I’ve been thinking a lot about this quote, that I’ve pictured above, since I stumbled upon it a few weeks ago. And it reminds me of one of Thay’s (Thich Nhat Hanh’s) teachings: there is no way to happiness, happiness is the way. It is easy to first use our intellect to try to absorb teachings and then as we continue to practice we can deepen our understanding in order for our hearts to become involved in the process.
What does it mean to say, “There is no way to happiness, happiness is the way?” I encourage you to take a few minutes and see what comes up for you. And as Thay talked about a few times during the 21-day retreat this past June, produce not a notion but an insight.
For me, when I think of there being no way to happiness, it means that happiness is available in the very here and now, that I don’t have to travel somewhere else to experience it. It means that I am the only condition that needs to exist in order for happiness to arise. And if I’m not happy in this moment it is because I am standing in my own way. Depending on the moment this can be difficult to admit. I can say, “sure, sure, I’m the only condition of happiness that is needed,” (using the intellect) and then when I am caught in anger or despair I can switch right back to blaming someone or something else for my situation. Saying “there is no way to happiness, happiness is the way” is taking control of our lives and our experiences and responses to it.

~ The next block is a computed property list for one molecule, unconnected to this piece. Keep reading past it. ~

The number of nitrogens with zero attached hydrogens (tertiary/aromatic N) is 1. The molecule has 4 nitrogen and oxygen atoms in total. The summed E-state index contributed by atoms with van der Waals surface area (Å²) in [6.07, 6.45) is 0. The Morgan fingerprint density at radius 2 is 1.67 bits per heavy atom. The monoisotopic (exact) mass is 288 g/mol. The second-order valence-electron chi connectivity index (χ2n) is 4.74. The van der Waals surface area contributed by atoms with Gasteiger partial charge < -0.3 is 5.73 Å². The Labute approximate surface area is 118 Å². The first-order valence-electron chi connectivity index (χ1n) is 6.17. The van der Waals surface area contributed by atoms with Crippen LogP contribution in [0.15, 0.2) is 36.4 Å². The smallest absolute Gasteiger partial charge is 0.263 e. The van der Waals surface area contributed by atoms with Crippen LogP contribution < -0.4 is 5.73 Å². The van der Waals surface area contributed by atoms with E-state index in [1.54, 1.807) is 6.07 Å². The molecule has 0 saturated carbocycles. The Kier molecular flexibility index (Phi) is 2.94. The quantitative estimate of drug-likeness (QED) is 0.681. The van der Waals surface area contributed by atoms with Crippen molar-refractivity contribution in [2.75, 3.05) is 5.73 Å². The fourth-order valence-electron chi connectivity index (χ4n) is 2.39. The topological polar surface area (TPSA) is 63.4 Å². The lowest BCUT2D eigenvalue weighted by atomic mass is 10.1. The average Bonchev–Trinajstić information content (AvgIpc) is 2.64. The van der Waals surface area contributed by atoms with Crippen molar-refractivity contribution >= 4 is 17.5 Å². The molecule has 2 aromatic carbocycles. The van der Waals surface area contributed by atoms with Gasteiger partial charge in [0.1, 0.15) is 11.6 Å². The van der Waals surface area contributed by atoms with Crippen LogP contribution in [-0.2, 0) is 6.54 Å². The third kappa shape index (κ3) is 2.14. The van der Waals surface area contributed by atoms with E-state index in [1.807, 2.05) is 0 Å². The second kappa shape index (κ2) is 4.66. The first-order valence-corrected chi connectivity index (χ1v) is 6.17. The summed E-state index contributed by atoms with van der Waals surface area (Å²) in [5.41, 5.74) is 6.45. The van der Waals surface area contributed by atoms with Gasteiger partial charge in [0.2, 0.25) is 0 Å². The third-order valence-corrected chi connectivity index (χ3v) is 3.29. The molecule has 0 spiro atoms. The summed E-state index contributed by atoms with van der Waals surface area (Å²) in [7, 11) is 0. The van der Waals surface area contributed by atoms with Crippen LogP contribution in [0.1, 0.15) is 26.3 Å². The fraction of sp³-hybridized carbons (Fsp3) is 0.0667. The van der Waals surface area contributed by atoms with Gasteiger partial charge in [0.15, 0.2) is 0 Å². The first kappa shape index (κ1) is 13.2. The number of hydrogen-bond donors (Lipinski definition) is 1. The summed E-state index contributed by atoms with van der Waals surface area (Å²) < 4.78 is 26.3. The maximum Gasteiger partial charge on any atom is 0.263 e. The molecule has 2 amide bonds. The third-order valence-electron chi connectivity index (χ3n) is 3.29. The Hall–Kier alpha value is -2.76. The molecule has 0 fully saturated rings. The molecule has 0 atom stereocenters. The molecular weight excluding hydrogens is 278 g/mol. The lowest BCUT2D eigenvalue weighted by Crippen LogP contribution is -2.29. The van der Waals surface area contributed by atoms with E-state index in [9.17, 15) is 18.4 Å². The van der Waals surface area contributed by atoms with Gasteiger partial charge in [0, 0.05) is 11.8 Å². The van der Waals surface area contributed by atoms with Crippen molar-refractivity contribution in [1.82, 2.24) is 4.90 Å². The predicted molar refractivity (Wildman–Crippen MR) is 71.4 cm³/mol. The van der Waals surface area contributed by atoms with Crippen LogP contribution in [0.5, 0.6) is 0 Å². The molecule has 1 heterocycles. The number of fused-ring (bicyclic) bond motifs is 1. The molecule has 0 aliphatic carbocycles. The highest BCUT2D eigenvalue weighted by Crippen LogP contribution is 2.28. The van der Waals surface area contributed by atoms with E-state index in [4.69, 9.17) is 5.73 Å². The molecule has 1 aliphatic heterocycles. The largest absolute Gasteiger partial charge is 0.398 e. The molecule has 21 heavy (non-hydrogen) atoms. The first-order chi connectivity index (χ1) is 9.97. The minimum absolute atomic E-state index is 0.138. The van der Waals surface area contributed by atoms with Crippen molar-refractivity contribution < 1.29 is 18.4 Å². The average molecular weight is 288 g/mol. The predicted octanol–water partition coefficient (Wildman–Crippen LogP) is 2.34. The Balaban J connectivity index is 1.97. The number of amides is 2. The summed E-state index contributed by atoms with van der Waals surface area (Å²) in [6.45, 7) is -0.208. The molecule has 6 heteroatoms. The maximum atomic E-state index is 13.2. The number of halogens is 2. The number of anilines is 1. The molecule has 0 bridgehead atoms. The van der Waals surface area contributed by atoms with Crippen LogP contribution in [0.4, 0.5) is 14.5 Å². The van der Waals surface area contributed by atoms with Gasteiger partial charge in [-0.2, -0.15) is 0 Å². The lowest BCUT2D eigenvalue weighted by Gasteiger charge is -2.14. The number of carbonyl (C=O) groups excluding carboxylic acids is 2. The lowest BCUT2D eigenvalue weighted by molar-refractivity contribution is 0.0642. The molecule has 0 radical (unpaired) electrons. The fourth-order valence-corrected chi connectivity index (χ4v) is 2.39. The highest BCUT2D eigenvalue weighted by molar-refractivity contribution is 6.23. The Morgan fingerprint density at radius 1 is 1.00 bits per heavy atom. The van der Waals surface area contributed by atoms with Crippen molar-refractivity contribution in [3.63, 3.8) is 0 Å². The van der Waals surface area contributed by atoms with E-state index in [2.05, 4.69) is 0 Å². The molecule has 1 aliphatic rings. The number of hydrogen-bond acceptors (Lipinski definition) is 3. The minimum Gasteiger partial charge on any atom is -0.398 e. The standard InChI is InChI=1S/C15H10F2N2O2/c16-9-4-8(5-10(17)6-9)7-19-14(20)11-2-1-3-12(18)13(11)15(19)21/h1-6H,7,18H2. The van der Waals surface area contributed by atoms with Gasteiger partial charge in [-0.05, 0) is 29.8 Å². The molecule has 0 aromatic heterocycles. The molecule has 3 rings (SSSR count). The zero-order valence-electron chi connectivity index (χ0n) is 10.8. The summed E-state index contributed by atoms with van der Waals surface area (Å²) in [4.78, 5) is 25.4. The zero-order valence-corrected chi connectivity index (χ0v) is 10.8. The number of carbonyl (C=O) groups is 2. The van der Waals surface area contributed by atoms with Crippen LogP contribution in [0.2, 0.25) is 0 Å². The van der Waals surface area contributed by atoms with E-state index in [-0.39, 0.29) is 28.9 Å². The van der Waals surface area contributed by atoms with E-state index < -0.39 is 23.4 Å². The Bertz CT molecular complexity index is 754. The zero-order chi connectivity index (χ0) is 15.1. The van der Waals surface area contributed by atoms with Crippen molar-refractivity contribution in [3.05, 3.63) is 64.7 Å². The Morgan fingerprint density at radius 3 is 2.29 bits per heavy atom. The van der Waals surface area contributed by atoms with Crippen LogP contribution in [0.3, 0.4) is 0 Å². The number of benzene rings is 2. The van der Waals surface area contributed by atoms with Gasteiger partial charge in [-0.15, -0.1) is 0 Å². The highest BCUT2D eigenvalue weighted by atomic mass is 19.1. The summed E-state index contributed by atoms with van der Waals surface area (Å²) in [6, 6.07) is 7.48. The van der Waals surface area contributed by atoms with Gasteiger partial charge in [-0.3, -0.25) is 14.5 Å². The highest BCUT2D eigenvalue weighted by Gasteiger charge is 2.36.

It was only fairly recently, within the last 1-2 years, that I understood fully (with my heart) that happiness, like anything else, takes practice. If we tend to be stressed out a lot, angry, filled with sorrow, pessimistic… these states of being took practice. We don’t tend to be taught that we are in charge of our emotions, we are more trained that our emotions are something that happen TO us from an outside source. So when we think about practicing emotions this concept may be very strange. Everything takes practice and we become skilled at what we practice. Happiness takes practice. We need to do what brings us joy. We need to cultivate opportunities to practice happiness in our daily lives so that we become more engaged with life itself, connected to the conditions of happiness that are available in each moment and better able to deal with conflict and difficult emotions when they arise.
This practice brings me joy – and it is simply one tool in my toolbox, it’s a big tool for sure but there are others as well. It’s important to keep in mind that no one tool can do it all, no one tool can build the whole house of our happiness. Some of my other tools are listening to, singing and playing music, being with friends, doing volunteer work, smiling, writing, working with kids, being in nature, hot springing, traveling, and dancing. If we only rely on one tool we will only be able to build part of our house.
What are some of the tools in your happiness toolbox? What will you do today to practice happiness?